• Great, great read man.

  • Michael Desrosiers says:

    I finally got around to reading this, after hearing the inspiring Casey Neistat podcast. There is nothing sexy about continuous, incremental progress. Yet consistency is almost always the #1 suggestion I hear from successful people. Great post, and thanks for the amazing free content.

  • Barbara Wunder says:

    Thank’s a lot for this, Rich!!!

  • coachbyron says:

    It’s 2:37am and I am up deep in the toil, battling thoughts like, “is it worth it? Why don’t you give up and go back to your 9 to 5. It would make things a hell of a lot easier.” Then I was prompted in my spirit to jump on your blog Rich. BAM! I read this article. I really needed to hear this from a trusted friend. Thanks for following the prompt to write this piece. Like an awesome, refreshing cup of water to quench my parched soul -thanks for being roadside to hand it to me as I stay in the race, and run the ultimate “ultra” called LIFE! Cheers my man!

  • Mark Blampied says:

    Right on Rich! Great article! Love the Podcast, love your work. Keep on doing what you do so well. THANK YOU

  • Phil Cole says:

    I’m totally on board with the doing away with the hack mentality. You totally put it out there. “Manifest destiny” was an unfortunate choice of words, however.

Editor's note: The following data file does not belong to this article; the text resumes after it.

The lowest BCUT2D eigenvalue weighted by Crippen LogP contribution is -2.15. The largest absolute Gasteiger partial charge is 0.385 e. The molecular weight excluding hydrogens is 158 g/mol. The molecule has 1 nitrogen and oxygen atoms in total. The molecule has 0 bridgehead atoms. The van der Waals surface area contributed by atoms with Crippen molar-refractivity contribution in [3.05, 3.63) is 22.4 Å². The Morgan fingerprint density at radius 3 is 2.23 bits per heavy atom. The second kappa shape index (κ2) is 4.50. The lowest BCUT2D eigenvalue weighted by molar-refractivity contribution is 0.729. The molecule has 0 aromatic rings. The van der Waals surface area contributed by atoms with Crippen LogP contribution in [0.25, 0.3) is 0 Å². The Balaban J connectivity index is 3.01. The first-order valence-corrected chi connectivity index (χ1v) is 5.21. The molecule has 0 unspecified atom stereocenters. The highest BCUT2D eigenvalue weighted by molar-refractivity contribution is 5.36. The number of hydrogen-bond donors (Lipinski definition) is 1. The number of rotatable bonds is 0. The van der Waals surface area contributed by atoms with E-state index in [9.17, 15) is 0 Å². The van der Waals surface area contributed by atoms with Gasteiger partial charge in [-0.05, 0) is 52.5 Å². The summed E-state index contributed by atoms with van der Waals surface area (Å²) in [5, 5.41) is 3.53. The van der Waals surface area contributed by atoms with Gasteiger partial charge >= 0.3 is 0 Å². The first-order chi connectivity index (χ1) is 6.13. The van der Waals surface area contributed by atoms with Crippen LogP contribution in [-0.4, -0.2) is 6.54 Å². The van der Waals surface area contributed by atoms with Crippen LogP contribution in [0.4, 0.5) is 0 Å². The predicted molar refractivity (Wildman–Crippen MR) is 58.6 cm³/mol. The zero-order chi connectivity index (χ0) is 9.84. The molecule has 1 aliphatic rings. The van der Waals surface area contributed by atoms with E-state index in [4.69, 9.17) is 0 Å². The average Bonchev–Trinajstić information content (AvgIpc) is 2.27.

• True words Rich, great post! I have been a personal trainer for almost 10 years and seen so many supposed hacks or short cuts, it is mind boggling. For the last couple of years I have been focusing more and more on bodyweight training or calisthenics and this involves a lot of skill based work. This often means many failed attempts and possibly frustration, but the end results are so satisfying. It’s about being persistent and goal driven, a great life lesson.

  • Alina Zavatsky says:

    Thank you, Rich. You’ve summed up everything I’ve stood by all my life, especially when no one around me shared my ideas and views, when people thought I was crazy for obsessing over my blog as much as I do. Next time I find myself on the floor paralyzed with bouts of self-doubt and fear, I’ll remember this post. For now, I’ll keep going the extra mile, even though nobody’s watching.

  • Shailendra says:

    I think you have misread this article. I don’t think Rich is talking about or suggesting there is ONE ell-eclipsing passion each one of us is meant to pursue. I think the takeaway here is give your 100% to any hobby/profession/under-taking without caring about the outcome and then just keep doing that and you will experience fulfilment and feel alive. Even if you fail despite doing that the learnings you will gain from giving it your all will help you achieve success at something else.

    Fantastic article Rich – I can’t say enough of how inspiring it is and thanks for providing such precious writing for free!

  • Youssef Azami says:

    Its hard to disagree with this statement. Probably because its true but more likely because its impossible to disprove. It seems like faith is a major part of believing that giving 100% will lead to greatness. Because that’s what people need, faith. Faith that you wont fail. Faith that a journey being as incredible experience that it is wont lead you down and penniless without energy to forge on. My Journey has been filled with ups and downs. You Rich inspire me and give me faith when I’m feeling down. Thanks man!